So yesterday I decided to stop in a local Salvation Army thrift store in my area. This store is really nice. They always have amazing stuff. This visit my eyes land on these really cool cobra candle holders. I got them for a little over $8. I figured they would be good for both protection work and enemy work. I also found two candle holders that are ideal for the 9 inch jumbo candles.
Speaking of jumbo candles....I love them. I think that they are underused in hoodoo. I think that many practitioners are so obsessed with 7 day glass candles that they overlook these powerful candles. Jumbo candles are just like the 6 inch household or offertory candles except they are taller and wider. They are the perfect size to allow a great deal of space to carve names and petitions. Additionally, they can be marked and divided with pins. In fact, jumbo candles are the first 7 day candles, being divided into section with inserted pins. One section would be burned each day for 7 days total. Then the candle is allowed to extinguish itself. Jumbo candles are perfect for burning on the lid of jars in jar work, as well. If you would like to burn them on their own they can be secured to the flat glass candle holders with just a bit of melted wax. Otherwise, a special jumbo candle holder can be used. These jumbo candle holders tend to have a metal spike in the center by which you push the bottom of the candle onto. This secures the candle and prevents it from fallling.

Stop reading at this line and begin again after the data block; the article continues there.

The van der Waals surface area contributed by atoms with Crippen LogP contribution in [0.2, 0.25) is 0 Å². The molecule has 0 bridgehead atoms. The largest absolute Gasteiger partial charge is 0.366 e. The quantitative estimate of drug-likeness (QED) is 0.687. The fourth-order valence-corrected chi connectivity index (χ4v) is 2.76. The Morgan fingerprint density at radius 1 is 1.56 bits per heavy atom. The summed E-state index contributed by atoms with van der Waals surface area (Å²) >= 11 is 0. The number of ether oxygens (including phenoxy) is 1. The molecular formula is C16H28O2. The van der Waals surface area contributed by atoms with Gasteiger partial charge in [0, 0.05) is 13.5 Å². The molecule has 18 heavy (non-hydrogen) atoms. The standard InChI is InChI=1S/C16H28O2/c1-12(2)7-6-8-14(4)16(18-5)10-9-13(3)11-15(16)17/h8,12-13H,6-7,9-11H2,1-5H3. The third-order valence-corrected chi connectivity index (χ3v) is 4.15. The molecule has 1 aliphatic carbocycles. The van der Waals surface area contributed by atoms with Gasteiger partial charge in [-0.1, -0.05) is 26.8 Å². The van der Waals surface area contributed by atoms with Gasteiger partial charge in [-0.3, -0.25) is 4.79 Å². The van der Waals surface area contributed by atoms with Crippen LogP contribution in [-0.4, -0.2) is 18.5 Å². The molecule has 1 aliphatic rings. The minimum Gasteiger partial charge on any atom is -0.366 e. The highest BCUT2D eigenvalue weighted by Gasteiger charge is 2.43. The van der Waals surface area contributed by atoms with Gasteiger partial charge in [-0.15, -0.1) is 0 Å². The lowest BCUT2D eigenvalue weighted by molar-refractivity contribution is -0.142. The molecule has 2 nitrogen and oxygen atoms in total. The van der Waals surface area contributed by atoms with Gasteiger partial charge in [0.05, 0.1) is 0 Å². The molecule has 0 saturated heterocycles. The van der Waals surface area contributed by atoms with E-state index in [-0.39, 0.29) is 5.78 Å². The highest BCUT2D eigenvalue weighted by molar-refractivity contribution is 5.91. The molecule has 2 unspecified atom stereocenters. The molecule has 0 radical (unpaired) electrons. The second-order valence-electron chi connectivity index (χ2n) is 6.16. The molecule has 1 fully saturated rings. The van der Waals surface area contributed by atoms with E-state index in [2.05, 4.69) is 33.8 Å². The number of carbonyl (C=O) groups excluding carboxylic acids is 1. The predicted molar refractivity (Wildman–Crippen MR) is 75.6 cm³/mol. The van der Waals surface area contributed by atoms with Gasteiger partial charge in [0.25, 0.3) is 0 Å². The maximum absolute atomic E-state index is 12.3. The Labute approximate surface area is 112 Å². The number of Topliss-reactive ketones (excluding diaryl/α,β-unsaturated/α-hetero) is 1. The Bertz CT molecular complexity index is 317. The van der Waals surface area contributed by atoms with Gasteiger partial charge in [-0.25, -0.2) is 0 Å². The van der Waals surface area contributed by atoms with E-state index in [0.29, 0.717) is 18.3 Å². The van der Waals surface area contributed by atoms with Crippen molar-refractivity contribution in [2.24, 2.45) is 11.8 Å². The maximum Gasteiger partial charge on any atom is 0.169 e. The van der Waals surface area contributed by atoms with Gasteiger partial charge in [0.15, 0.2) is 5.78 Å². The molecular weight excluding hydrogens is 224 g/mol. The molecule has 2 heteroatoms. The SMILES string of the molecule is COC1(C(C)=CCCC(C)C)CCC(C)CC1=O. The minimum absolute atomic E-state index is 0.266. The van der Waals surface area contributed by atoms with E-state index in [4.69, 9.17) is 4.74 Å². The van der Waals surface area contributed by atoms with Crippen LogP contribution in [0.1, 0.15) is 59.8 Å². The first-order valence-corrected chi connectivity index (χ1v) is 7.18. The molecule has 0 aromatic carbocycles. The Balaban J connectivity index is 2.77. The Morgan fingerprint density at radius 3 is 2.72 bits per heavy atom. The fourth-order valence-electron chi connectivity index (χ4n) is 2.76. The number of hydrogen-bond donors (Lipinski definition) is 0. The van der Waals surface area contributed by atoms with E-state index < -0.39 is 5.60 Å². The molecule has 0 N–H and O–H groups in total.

As you can tell from the first picture, the cobra candle holders were very tarnished. I cleaned one of the candle holders to show a difference between the tarnished one (left) and cleaned one (right).
Tarnishing, a.k.a. patina, is good for vintage items of worth. I have some cherub candle holders from the 1800s that have a heavy patina. I would never clean them to remove the patina because doing so would decrease the value. Vintage pieces of value should not have the patina removed because it serves as proof age. However, if you have a newer item that you would like to remove the tarnishing from then you have a couple of choices. The first is to buy a commercial brass cleaner, such as Brasso. These cleaners are generally mild and do a good job. Your second choice is to use what you have at home. You can easily make your own brass cleaner using just two basic ingredients.
Removing Tarnish From Brass Using Household Ingredients
-Soap and Water, Towel
-Lemon or Vinegar
-Bowl (optional, can also do this work over the sink)
Clean the item with soap and water to remove any surface dirt or grease. Dry off piece with a towel. Once dry, wet the item with vinegar or cut a lemon and drizzle on lemon juice. Then sprinkle the item with salt. Rub the salt around on the item. You should immediately see a change in the piece. The tarnish will disappear and the piece will become shinier. Rinse the piece off with water and then dry them with the towel.
Warning: Do not do this for an extended amount of time or submerge the piece in the vinegar. If you do this for an extended amount of time then pink spots may appear on the piece. These pink spots are copper. As soon as you notice that the tarnish has disappeared and the piece is now bright then quickly rinse off the salt and dry the piece.